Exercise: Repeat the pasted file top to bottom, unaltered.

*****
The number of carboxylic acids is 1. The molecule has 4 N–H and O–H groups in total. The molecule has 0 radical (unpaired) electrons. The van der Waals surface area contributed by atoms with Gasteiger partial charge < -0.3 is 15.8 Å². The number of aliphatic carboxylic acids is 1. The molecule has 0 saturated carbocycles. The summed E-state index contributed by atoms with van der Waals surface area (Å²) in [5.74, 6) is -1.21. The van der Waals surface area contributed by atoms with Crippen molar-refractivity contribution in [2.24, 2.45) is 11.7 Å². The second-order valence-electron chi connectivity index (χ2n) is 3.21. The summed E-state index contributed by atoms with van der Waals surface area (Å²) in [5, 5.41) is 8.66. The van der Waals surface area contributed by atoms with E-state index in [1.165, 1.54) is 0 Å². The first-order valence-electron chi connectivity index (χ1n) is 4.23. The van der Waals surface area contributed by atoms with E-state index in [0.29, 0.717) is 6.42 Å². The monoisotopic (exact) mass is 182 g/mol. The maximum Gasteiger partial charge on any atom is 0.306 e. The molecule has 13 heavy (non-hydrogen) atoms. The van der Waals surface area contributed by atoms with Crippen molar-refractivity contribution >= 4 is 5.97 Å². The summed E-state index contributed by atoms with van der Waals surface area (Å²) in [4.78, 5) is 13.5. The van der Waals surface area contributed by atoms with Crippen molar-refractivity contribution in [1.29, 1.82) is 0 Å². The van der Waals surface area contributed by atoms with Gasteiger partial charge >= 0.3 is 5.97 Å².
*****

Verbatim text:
The number of carboxylic acids is 1. The molecule has 4 N–H and O–H groups in total. The molecule has 0 radical (unpaired) electrons. The van der Waals surface area contributed by atoms with Gasteiger partial charge < -0.3 is 15.8 Å². The number of aliphatic carboxylic acids is 1. The molecule has 0 saturated carbocycles. The summed E-state index contributed by atoms with van der Waals surface area (Å²) in [5.74, 6) is -1.21. The van der Waals surface area contributed by atoms with Crippen molar-refractivity contribution in [2.24, 2.45) is 11.7 Å². The second-order valence-electron chi connectivity index (χ2n) is 3.21. The summed E-state index contributed by atoms with van der Waals surface area (Å²) in [5, 5.41) is 8.66. The van der Waals surface area contributed by atoms with E-state index in [1.165, 1.54) is 0 Å². The first-order valence-electron chi connectivity index (χ1n) is 4.23. The van der Waals surface area contributed by atoms with E-state index in [0.29, 0.717) is 6.42 Å². The monoisotopic (exact) mass is 182 g/mol. The maximum Gasteiger partial charge on any atom is 0.306 e. The molecule has 13 heavy (non-hydrogen) atoms. The van der Waals surface area contributed by atoms with Crippen molar-refractivity contribution >= 4 is 5.97 Å². The summed E-state index contributed by atoms with van der Waals surface area (Å²) in [4.78, 5) is 13.5. The van der Waals surface area contributed by atoms with Crippen molar-refractivity contribution in [1.29, 1.82) is 0 Å². The van der Waals surface area contributed by atoms with Gasteiger partial charge >= 0.3 is 5.97 Å².